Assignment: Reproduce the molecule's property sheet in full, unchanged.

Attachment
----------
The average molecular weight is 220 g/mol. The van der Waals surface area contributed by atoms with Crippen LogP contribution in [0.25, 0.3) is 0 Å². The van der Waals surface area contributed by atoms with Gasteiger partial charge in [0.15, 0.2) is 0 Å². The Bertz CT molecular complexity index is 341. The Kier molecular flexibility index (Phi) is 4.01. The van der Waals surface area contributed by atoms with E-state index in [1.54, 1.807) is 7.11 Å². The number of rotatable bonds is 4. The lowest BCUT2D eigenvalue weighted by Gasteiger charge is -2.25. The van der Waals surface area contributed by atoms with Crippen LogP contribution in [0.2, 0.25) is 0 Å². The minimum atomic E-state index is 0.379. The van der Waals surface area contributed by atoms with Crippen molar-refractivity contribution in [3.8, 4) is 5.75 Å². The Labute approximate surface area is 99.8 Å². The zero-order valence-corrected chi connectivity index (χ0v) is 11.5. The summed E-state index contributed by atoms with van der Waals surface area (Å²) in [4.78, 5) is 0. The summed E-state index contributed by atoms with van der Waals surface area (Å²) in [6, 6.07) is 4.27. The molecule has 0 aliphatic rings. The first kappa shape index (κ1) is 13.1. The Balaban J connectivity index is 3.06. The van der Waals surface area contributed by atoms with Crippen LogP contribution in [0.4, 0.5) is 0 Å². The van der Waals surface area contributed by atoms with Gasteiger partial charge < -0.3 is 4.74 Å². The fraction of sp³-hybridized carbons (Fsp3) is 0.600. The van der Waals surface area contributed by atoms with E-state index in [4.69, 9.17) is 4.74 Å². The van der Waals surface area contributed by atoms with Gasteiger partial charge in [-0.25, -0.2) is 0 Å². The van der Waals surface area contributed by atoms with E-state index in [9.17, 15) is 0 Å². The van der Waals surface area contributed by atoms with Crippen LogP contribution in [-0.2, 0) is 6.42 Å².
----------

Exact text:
The average molecular weight is 220 g/mol. The van der Waals surface area contributed by atoms with Crippen LogP contribution in [0.25, 0.3) is 0 Å². The van der Waals surface area contributed by atoms with Gasteiger partial charge in [0.15, 0.2) is 0 Å². The Bertz CT molecular complexity index is 341. The Kier molecular flexibility index (Phi) is 4.01. The van der Waals surface area contributed by atoms with E-state index in [1.54, 1.807) is 7.11 Å². The number of rotatable bonds is 4. The lowest BCUT2D eigenvalue weighted by Gasteiger charge is -2.25. The van der Waals surface area contributed by atoms with Crippen LogP contribution in [0.2, 0.25) is 0 Å². The minimum atomic E-state index is 0.379. The van der Waals surface area contributed by atoms with Crippen molar-refractivity contribution in [3.8, 4) is 5.75 Å². The Labute approximate surface area is 99.8 Å². The zero-order valence-corrected chi connectivity index (χ0v) is 11.5. The summed E-state index contributed by atoms with van der Waals surface area (Å²) in [4.78, 5) is 0. The summed E-state index contributed by atoms with van der Waals surface area (Å²) in [6, 6.07) is 4.27. The molecule has 0 aliphatic rings. The first kappa shape index (κ1) is 13.1. The Balaban J connectivity index is 3.06. The van der Waals surface area contributed by atoms with Crippen LogP contribution in [0.4, 0.5) is 0 Å². The van der Waals surface area contributed by atoms with Gasteiger partial charge < -0.3 is 4.74 Å². The fraction of sp³-hybridized carbons (Fsp3) is 0.600. The van der Waals surface area contributed by atoms with E-state index in [4.69, 9.17) is 4.74 Å². The van der Waals surface area contributed by atoms with Gasteiger partial charge in [-0.25, -0.2) is 0 Å². The van der Waals surface area contributed by atoms with E-state index in [9.17, 15) is 0 Å². The van der Waals surface area contributed by atoms with Crippen LogP contribution in [-0.2, 0) is 6.42 Å².